Clause 64 72 deal with the authorisation of credit representatives. Credit representatives are those people who have been authorised by a licensee to engage in specified credit activities on their behalf (such as employees). Of note are clauses 69 and 70, which restrict licensees from making ineffective authorisations,[45] or to fail or vary or revoke an authorisation that ceases to have effect. Both clauses carry civil penalties of 2 000 units or criminal penalties of 100 units, or 2 years imprisonment (or both). Also of note is clause 71 that obligates licensees to notify ASIC about authorisations, sub-authorisations, and changes in details, carrying civil penalties of 2 000 units. Clause 71 has also been framed as a strict liability offence with criminal penalties of 25 units, or 6 months imprisonment (or both).

Clause 73 enables ASIC to give a licensee personal information about a known, suspected or potential representative of the licensee, if ASIC believes on reasonable grounds that the information is true. The clause dictates how licensees and courts may use that information licensees may only use it to make a decision about taking action against the representative, or to give it to another person or a court for that same reason. The clause also states that a person has qualified privilege in relation to the sharing, recording or use of the information as allowed by the section.[46]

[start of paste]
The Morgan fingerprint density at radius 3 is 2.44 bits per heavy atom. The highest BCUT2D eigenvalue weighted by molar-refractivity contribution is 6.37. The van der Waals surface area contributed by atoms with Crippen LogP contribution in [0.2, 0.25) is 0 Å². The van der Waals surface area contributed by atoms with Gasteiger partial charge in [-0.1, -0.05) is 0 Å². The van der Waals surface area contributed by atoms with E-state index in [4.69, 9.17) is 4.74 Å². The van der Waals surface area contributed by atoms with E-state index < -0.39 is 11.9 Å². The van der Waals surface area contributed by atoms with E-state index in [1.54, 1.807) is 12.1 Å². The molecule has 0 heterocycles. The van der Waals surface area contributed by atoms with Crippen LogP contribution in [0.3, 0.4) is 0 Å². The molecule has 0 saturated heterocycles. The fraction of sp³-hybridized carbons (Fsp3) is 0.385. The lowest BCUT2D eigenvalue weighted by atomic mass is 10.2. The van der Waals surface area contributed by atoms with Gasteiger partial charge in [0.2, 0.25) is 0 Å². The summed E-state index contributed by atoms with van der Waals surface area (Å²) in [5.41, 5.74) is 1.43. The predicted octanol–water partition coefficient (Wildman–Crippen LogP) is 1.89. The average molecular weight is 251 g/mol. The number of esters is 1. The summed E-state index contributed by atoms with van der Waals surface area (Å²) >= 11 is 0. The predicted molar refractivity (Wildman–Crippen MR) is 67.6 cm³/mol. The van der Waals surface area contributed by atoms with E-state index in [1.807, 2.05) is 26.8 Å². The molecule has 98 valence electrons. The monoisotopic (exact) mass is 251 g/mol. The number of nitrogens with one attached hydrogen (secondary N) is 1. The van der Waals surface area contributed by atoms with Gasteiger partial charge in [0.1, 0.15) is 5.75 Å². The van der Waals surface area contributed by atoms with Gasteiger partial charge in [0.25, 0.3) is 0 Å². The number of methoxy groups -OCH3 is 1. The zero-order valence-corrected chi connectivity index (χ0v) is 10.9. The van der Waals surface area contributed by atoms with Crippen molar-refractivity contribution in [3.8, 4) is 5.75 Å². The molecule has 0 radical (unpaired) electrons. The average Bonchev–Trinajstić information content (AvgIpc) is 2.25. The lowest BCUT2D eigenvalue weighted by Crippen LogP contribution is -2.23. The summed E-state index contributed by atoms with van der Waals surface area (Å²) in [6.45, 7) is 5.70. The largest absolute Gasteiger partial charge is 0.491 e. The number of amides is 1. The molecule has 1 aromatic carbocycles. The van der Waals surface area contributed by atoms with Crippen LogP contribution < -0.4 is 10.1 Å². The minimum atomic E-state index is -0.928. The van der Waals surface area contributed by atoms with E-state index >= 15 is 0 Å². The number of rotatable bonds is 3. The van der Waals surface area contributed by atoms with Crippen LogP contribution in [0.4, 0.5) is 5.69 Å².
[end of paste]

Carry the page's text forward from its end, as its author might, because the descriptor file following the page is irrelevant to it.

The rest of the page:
Clauses 74 78 deal with the liability of licensees for representatives. The clauses apply to any conduct of a representative of a licensee that relates to a credit activity, on which a client could reasonably be expected to (and ultimately did) rely in good faith.[47] The clauses clarify the liability where there is a single or multiple licensees to a representative (that is, where the representative might represent more than one licensee) and where the conduct is covered by only one authority, or multiple (in which case, the authorising licensees might be jointly and severally liable see subclauses 76(3) and (4)). Clause 77 expressly states that the responsibility of a licensee under this Division of the Act extends so as to make the licensee liable to the client for loss or damage suffered by the client resulting from the representative s conduct.